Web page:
For example, CAR-T cells can be transplanted or administered for the treatment of one or more diseases selected from the group consisting of various cancers, infections, autoimmune diseases, and allergies. Examples of the cancers include hematopoietic cell malignancies and solid cancers. Examples of the hematopoietic cell malignancies include acute lymphoblastic leukemia (ALL), acute myeloid leukemia (AML), chronic myelogenous leukemia (CML), chronic eosinophilic leukemia (CEL), myelodysplastic syndrome (MDS), non-Hodgkin's lymphoma (NHL), and multiple myeloma (MM). Examples of the solid cancers include biliary tract cancer, bladder cancer, bone and soft tissue carcinomas, brain tumor, breast cancer, cervical cancer, colon cancer, colorectal adenocarcinoma, colorectal cancer, desmoid tumor, embryonal cancer, endometrial cancer, esophageal cancer, gastric cancer, gastric adenocarcinoma, glioblastoma multiforme, gynecologic neoplasm, head and neck squamous cell carcinoma, liver cancer, lung cancer, malignant melanoma, osteosarcoma, ovary cancer, pancreatic cancer, pancreatic ductal adenocarcinoma, primary astrocytic tumor, primary thyroid cancer, prostate cancer, kidney cancer, renal cell carcinoma, rhabdomyosarcoma, skin cancer, soft tissue sarcoma, testicular germ cell tumor, urothelial carcinoma, uterine sarcoma, and uterine cancer.

CAR-T cells can be, for example, expanded, washed, and concentrated with phosphate-buffered physiological saline and then formulated with sterile physiological saline supplemented with human albumin (e.g., 5% Albumex® 20). CAR-T cells can be administered at an appropriate cell dose determined by those skilled in the art. In an aspect, CAR-T cells are administered as live cells at a dose of 1.2×106 to 6×108 or more cells. The maximum number of reinjected or transplanted T cells can be determined in a clinical trial performed by those skilled in the art.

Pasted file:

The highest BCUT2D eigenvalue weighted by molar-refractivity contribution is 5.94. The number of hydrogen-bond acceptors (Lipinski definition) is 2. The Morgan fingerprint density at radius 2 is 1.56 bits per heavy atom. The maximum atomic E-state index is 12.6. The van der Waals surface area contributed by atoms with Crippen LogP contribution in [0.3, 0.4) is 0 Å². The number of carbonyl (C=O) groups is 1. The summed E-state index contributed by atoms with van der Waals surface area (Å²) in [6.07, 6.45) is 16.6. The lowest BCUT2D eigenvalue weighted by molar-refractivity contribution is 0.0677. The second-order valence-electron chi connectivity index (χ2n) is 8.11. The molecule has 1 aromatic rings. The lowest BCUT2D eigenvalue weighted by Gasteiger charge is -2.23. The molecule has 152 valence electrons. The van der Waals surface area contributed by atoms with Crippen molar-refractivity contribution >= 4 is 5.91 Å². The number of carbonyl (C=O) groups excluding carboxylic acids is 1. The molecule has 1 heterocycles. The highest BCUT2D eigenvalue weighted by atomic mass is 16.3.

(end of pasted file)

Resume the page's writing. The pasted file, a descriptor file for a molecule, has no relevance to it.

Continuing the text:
In further another aspect, the present invention relates to an agent for cell therapy comprising stem cell memory-like T cells obtained from the production methods as described above or CAR-T cells having the cell surface markers of CD45RA+ and CCR7. For example, a pharmaceutical composition comprising stem cell memory-like T cells or CAR-T cells as a substantially active ingredient can be administered. More specifically, it can be administered for the treatment of human immune diseases or cancers.

EXAMPLES

The present invention will be described more specifically in Examples below. The present invention is not limited to the following specific examples. In this specification, unless otherwise specified, a range of numerical values includes its end points, and concentration and the like are by weight.

[Antibodies and Reagents]

Anti-mouse Notch1 antibody (HMN1-12), anti-mouse Notch2 antibody (HMN2-35), anti-mouse Notch3 antibody (HMN3-133), anti-human CD8a antibody (HIT8a), anti-human CD45RA antibody (HI100), anti-human CD45RO antibody (UCHL1), anti-human CCR7 antibody (G043H7), anti-human CD62L antibody (DREG-56), and anti-human CD27 antibody (M-T271) were purchased from eBioscience, Inc. (San Diego, Calif., USA) or BioLegend, Inc. (San Diego, Calif., USA) and used. Recombinant human DLL1 protein can be purchased from Adipogen Life Sciences (San Diego, Calif., USA).

[Statistical Analysis]

In each of the Figures, “**” represents p<0.01; “*” represents p<0.05; “n.s.” represents not significant; and an error bar represents standard error of mean (s.e.m.). In FIGS. 7, 8 and 9, one-way analysis of variance (one-way ANOVA) was used to perform statistical analysis. In FIGS. 4 and 6, two-way analysis of variance (two-way ANOVA) was used to perform statistical analysis. Unless otherwise specified, each data is representative of at least two independent experiments from two different healthy donors.

[Flow Cytometric Analysis and Cell Sorting]

To quantify the expression of cell surface markers, cells were collected, resuspended in phosphate-buffered physiological saline (PBS) containing 0.5% bovine serum albumin (BSA) and 2 mM ethylenediaminetetraacetic acid (EDTA), and surface-stained in the presence of an Fc-blocking antibody (2.4G2). The antibodies were purchased from BioLegend, Inc., eBioscience, Inc., R&D Systems, Inc., Beckman Coulter, Inc., BD Biosciences, and Cell Signaling Technology, Inc. Each of the antibodies was diluted at 1:100, and the diluted antibodies were used to perform intracellular staining. The resulting cells were analyzed by flow cytometry on a FACS Canto II cytometer (BD Biosciences, San Jose, Calif., USA). The data were analyzed with FlowJo software (Tree Star, Inc., Ashland, Oreg., USA). Mouse and human T cells were sorted on a FACS Aria II or FACS Aria III cell sorter (BD Biosciences), or an SH800 cell sorter (Sony Biotechnology Inc., Tokyo, Japan).